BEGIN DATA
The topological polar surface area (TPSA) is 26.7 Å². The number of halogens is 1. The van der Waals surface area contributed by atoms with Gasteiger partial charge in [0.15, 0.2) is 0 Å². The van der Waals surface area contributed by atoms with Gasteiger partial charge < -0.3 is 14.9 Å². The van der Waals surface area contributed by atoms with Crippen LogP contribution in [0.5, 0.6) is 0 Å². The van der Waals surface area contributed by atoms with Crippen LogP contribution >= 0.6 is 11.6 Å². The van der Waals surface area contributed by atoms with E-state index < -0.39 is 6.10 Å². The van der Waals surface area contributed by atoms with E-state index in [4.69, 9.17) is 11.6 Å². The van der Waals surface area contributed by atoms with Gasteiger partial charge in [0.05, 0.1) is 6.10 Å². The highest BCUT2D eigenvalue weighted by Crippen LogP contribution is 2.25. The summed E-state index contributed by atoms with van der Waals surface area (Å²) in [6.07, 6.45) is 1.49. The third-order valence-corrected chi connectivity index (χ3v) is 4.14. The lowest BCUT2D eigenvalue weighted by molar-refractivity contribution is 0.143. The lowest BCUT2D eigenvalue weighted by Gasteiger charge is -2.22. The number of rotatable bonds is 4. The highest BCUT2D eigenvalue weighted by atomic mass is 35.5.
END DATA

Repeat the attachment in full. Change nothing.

The topological polar surface area (TPSA) is 26.7 Å². The number of halogens is 1. The van der Waals surface area contributed by atoms with Gasteiger partial charge in [0.15, 0.2) is 0 Å². The van der Waals surface area contributed by atoms with Gasteiger partial charge < -0.3 is 14.9 Å². The van der Waals surface area contributed by atoms with Crippen LogP contribution in [0.5, 0.6) is 0 Å². The van der Waals surface area contributed by atoms with Crippen LogP contribution >= 0.6 is 11.6 Å². The van der Waals surface area contributed by atoms with E-state index < -0.39 is 6.10 Å². The van der Waals surface area contributed by atoms with E-state index in [4.69, 9.17) is 11.6 Å². The van der Waals surface area contributed by atoms with Gasteiger partial charge in [0.05, 0.1) is 6.10 Å². The highest BCUT2D eigenvalue weighted by Crippen LogP contribution is 2.25. The summed E-state index contributed by atoms with van der Waals surface area (Å²) in [6.07, 6.45) is 1.49. The third-order valence-corrected chi connectivity index (χ3v) is 4.14. The lowest BCUT2D eigenvalue weighted by molar-refractivity contribution is 0.143. The lowest BCUT2D eigenvalue weighted by Gasteiger charge is -2.22. The number of rotatable bonds is 4. The highest BCUT2D eigenvalue weighted by atomic mass is 35.5.